Gibbs, B.F. (2008) Basophils as key regulators of allergic inflammation and Th2-type immunity. World Allergy Organization Journal, 1 (7). pp. 123-128.
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Basophils have long been suspected as playing more than a bystander role in initiating and maintaining allergic disorders, despite their relatively low numbers compared with other effector cells, such as mast cells and eosinophils. In vitro studies clearly demonstrated their propensity to generate proallergic cytokines, such as interleukin 4 and interleukin 13, as well as histamine and leukotrienes after simulation with allergens and innate IgE-dependent triggers. However, only very recently have mouse basophils been identified as key regulators of allergy in vivo, including orchestrating Th2 immunity to protease allergens in the induction phase. This review highlights these exciting advances that go far in unraveling our understanding of basophil function in the orchestration of allergic inflammation.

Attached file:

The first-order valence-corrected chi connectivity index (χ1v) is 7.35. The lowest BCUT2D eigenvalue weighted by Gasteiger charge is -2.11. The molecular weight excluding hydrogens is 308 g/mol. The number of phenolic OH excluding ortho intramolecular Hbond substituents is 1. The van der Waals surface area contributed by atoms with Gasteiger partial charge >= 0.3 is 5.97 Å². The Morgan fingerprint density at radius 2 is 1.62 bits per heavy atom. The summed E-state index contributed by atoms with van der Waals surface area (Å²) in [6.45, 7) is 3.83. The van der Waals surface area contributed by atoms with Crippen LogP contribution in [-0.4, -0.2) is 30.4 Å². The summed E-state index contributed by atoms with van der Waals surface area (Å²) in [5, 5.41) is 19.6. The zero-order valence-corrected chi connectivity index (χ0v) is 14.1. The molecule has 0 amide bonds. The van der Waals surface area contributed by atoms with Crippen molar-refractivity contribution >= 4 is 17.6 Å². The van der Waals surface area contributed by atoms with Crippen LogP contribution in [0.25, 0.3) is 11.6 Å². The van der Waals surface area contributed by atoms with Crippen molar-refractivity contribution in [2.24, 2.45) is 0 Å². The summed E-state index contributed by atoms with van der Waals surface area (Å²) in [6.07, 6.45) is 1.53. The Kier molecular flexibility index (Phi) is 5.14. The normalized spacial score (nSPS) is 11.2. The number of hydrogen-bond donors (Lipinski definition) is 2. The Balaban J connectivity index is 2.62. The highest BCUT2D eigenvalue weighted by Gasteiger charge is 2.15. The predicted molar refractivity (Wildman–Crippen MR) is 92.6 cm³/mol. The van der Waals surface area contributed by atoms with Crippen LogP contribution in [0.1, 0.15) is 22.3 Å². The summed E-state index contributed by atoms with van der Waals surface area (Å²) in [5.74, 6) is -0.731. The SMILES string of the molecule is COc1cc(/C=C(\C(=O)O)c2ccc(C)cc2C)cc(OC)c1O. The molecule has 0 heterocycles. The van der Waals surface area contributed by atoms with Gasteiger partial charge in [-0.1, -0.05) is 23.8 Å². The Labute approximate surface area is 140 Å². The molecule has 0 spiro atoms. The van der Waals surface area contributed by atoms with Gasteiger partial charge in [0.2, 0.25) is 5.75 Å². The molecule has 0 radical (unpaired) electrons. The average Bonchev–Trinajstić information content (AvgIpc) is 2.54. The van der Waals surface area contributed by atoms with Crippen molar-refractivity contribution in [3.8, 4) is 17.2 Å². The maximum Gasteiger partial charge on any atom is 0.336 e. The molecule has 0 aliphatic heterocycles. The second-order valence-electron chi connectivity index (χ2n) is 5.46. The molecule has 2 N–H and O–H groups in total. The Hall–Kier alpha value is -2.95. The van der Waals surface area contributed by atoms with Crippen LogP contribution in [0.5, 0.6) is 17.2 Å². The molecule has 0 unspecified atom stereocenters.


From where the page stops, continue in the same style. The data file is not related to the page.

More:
|Additional information:||Review article.|
|Uncontrolled keywords:||basophils; mast cells; Th2 immunity; allergy|
Q Science > QR Microbiology > QR180 Immunology
|Divisions:||Faculties > Science Technology and Medical Studies > Medway School of Pharmacy|
|Depositing User:||Bernhard F- Gibbs|
|Date Deposited:||29 Jun 2011 12:13|
|Last Modified:||25 Feb 2013 16:51|
|Resource URI:||http://kar.kent.ac.uk/id/eprint/4788 (The current URI for this page, for reference purposes)|
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